TY - JOUR T1 - Vitamin D and Reproductive Hormones Across the Menstrual Cycle. AU - Harmon,Q E, AU - Kissell,K, AU - Jukic,A M Z, AU - Kim,K, AU - Sjaarda,L, AU - Perkins,N J, AU - Umbach,D M, AU - Schisterman,E F, AU - Baird,D D, AU - Mumford,S L, PY - 2019/04/23/received PY - 2019/11/20/revised PY - 2020/2/19/pubmed PY - 2020/2/19/medline PY - 2020/2/19/entrez KW - 1,25-dihydroxyvitamin D KW - 25-hydroxyvitamin D KW - FSH KW - LH KW - estradiol KW - menstrual cycle KW - parathyroid hormone KW - progesterone SP - 413 EP - 423 JF - Human reproduction (Oxford, England) JO - Hum. Reprod. VL - 35 IS - 2 N2 - STUDY QUESTION: How do the calciotropic hormones (25-hydroxyvitamin D, 1,25-dihydroxyvitamin D and intact parathyroid hormone (iPTH)) vary across the menstrual cycle and do cyclic patterns of reproductive hormones (estradiol, progesterone, LH, FSH) differ by vitamin D status? SUMMARY ANSWER: Calciotropic hormones vary minimally across the menstrual cycle; however, women with 25-hydroxyvitamin D below 30 ng/ml have lower mean estradiol across the menstrual cycle. WHAT IS KNOWN ALREADY: Prior human studies suggest that vitamin D status is associated with fecundability, but the mechanism is unknown. Exogenous estrogens and prolonged changes in endogenous estradiol (pregnancy or menopause) influence concentrations of 25-hydroxyvitamin D. In vitro, treatment with 1,25-dihydroxyvitamin D increases steroidogenesis in ovarian granulosa cells. There are little data about changes in calciotropic hormones across the menstrual cycle or cyclic patterns of reproductive hormones by categories of vitamin D status. STUDY DESIGN, SIZE, DURATION: A prospective cohort study of 89 self-identified white women aged 18-44, across two menstrual cycles. Participants were a subset of the BioCycle Study, a community-based study conducted at the University of Buffalo, 2005-2007. PARTICIPANTS/MATERIALS, SETTING, METHODS: Eligible participants had self-reported regular menstrual cycles between 21 and 35 days and were not using hormonal contraception or vitamins. Early morning fasting blood samples were drawn at up to eight study visits per cycle. Visits were timed to capture information in all cycle phases. Serum samples for 89 women (N = 163 menstrual cycles) were analyzed for estradiol, progesterone, LH, FSH and 25-hydroxyvitamin D (25(OH)D). Variability in calciotropic hormones within and across menstrual cycles was assessed using intraclass correlation coefficients and non-linear mixed models. Given the relative stability of the calciotropic hormones across the menstrual cycle, non-linear mixed models were used to examine differences in the cyclic patterns of estradiol, progesterone, LH and FSH by categories of each calciotropic hormone (split at the median). These models were conducted for all ovulatory cycles (N = 142 ovulatory menstrual cycles) and were adjusted for age, BMI (measured in clinic) and self-reported physical activity. MAIN RESULTS AND THE ROLE OF CHANCE: Median 25(OH)D concentration was 29.5 ng/ml (SD 8.4), and only 6% of women had vitamin D deficiency (<20 ng/ml). The mean concentration of 25(OH)D did not differ between the luteal and follicular phase; however, both 1,25(OH)2D and iPTH showed small fluctuations across the menstrual cycle with the highest 1,25(OH)2D (and lowest iPTH) in the luteal phase. Compared with women who had mean 25(OH)D ≥30 ng/ml, women with lower 25(OH)D had 13.8% lower mean estradiol (95% confidence interval: -22.0, -4.7) and 10.8% lower free estradiol (95% CI: -0.07, -0.004). Additionally, compared to women with iPTH ≤36 pg/ml, women with higher concentrations of iPTH had 12.7% lower mean estradiol (95% CI: -18.7, -6.3) and 7.3% lower progesterone (95% CI: -13.3, -0.9). No differences in the cyclic pattern of any of the reproductive hormones were observed comparing cycles with higher and lower 1,25(OH)2D. LIMITATIONS, REASONS FOR CAUTION: Women included in this study had self-reported 'regular' menstrual cycles and very few were found to have 25(OH)D deficiency. This limits our ability to examine cycle characteristics, anovulation and the effects of concentrations of the calciotropic hormones found in deficient individuals. Additionally, the results may not be generalizable to women with irregular cycles, other races, or populations with a higher prevalence of vitamin D deficiency. WIDER IMPLICATIONS OF THE FINDINGS: These findings support current clinical practice that does not time testing for vitamin D deficiency to the menstrual cycle phase. We find that women with lower vitamin D status (lower 25(OH)D or higher iPTH) have lower mean concentrations of estradiol across the menstrual cycle. Although this study cannot identify a mechanism of action, further in vitro work or clinical trials may help elucidate the biologic mechanisms linking calciotropic and reproductive hormones. STUDY FUNDING/COMPETING INTEREST(S): This work was supported by the Intramural Research Programs of the Eunice Kennedy Shriver National Institute of Child Health and Human Development, National Institutes of Health (contract numbers: HHSN275200403394C, HHSN275201100002I and Task 1 HHSN27500001) and the National Institute of Environmental Health Sciences. There are no competing interests. SN - 1460-2350 UR - https://www.unboundmedicine.com/medline/citation/32068843/Vitamin_D_and_Reproductive_Hormones_Across_the_Menstrual_Cycle_ L2 - https://academic.oup.com/humrep/article-lookup/doi/10.1093/humrep/dez283 DB - PRIME DP - Unbound Medicine ER -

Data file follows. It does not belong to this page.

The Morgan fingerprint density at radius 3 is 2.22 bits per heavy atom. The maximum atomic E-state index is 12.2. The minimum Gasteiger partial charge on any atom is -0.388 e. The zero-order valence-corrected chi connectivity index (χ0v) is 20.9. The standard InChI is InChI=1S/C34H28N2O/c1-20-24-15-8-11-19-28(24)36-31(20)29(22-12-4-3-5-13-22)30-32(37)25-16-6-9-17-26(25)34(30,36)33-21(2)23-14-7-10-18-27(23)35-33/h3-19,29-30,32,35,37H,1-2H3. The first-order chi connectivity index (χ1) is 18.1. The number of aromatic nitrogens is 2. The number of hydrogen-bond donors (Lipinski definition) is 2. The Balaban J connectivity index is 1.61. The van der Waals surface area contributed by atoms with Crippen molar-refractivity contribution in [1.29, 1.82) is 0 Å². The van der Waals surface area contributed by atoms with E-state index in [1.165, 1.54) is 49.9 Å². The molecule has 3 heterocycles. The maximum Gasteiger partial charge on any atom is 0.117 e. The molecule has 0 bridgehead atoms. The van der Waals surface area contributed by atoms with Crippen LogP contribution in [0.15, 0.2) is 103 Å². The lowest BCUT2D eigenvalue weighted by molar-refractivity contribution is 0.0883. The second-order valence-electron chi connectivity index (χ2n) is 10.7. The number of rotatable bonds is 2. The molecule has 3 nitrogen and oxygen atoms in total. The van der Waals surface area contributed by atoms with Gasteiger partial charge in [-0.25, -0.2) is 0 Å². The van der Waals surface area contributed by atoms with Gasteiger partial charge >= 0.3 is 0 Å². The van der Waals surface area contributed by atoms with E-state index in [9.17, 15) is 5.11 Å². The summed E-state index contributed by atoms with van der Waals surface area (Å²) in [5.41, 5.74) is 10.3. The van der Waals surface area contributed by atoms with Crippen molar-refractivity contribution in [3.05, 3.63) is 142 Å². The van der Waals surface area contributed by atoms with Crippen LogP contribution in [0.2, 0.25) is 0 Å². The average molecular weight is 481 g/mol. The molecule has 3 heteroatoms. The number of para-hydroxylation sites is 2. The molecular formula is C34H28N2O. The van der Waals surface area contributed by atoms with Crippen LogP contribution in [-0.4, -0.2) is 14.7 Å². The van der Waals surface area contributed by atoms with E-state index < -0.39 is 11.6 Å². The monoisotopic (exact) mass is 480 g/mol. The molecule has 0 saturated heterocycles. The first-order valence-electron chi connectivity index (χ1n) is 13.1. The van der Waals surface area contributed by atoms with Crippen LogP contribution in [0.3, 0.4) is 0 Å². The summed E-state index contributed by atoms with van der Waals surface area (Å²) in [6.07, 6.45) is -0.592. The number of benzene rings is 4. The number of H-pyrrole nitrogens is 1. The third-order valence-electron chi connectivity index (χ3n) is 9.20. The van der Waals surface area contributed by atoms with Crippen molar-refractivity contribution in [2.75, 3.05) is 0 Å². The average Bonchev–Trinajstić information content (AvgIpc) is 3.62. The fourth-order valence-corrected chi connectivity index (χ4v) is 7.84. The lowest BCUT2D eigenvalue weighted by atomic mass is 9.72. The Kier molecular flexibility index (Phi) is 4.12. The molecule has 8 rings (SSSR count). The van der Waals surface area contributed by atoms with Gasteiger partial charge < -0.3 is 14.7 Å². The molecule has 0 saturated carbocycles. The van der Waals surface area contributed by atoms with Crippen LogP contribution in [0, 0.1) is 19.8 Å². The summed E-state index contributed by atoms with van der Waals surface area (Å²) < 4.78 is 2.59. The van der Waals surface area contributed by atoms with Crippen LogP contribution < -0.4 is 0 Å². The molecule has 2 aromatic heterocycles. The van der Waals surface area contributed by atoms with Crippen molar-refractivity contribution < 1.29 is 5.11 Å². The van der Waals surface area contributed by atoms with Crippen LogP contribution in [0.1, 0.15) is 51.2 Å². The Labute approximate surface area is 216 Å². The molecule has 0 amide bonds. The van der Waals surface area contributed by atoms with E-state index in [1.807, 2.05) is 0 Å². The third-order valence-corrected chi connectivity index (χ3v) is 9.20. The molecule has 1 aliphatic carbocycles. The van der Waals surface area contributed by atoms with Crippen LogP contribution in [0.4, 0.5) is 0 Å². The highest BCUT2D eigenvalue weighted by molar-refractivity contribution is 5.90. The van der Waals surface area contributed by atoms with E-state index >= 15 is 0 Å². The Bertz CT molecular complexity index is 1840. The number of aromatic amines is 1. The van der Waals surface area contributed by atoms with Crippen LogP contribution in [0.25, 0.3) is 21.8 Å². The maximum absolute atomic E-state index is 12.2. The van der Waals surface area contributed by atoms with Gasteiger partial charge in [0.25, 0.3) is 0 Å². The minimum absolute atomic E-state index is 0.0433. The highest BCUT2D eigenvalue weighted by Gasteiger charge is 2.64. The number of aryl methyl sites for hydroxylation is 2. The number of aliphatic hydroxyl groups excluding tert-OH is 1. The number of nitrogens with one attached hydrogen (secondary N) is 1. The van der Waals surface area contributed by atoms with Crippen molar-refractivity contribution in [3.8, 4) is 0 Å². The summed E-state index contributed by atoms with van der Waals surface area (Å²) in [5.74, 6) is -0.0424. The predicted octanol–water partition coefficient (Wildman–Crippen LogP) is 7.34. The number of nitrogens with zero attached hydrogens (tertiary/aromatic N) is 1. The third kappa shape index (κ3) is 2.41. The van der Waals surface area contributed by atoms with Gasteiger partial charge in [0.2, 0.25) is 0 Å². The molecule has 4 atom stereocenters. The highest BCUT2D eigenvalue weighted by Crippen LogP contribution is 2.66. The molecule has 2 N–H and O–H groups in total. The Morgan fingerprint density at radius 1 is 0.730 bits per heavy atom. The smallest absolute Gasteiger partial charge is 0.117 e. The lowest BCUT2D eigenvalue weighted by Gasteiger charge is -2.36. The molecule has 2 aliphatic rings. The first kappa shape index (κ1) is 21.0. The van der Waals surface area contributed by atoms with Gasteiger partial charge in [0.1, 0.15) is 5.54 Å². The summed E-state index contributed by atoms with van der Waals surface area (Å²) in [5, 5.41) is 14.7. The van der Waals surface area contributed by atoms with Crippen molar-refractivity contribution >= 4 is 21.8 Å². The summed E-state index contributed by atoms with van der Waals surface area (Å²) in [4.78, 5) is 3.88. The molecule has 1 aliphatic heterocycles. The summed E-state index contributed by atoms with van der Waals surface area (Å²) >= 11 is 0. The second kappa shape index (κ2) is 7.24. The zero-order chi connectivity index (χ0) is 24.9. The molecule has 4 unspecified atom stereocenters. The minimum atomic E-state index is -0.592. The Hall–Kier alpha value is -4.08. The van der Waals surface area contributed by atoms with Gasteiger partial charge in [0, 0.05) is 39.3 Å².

Try the Free App:
Prime PubMed app for iOS iPhone iPad
Prime PubMed app for Android
Prime PubMed is provided
free to individuals by:
Unbound Medicine.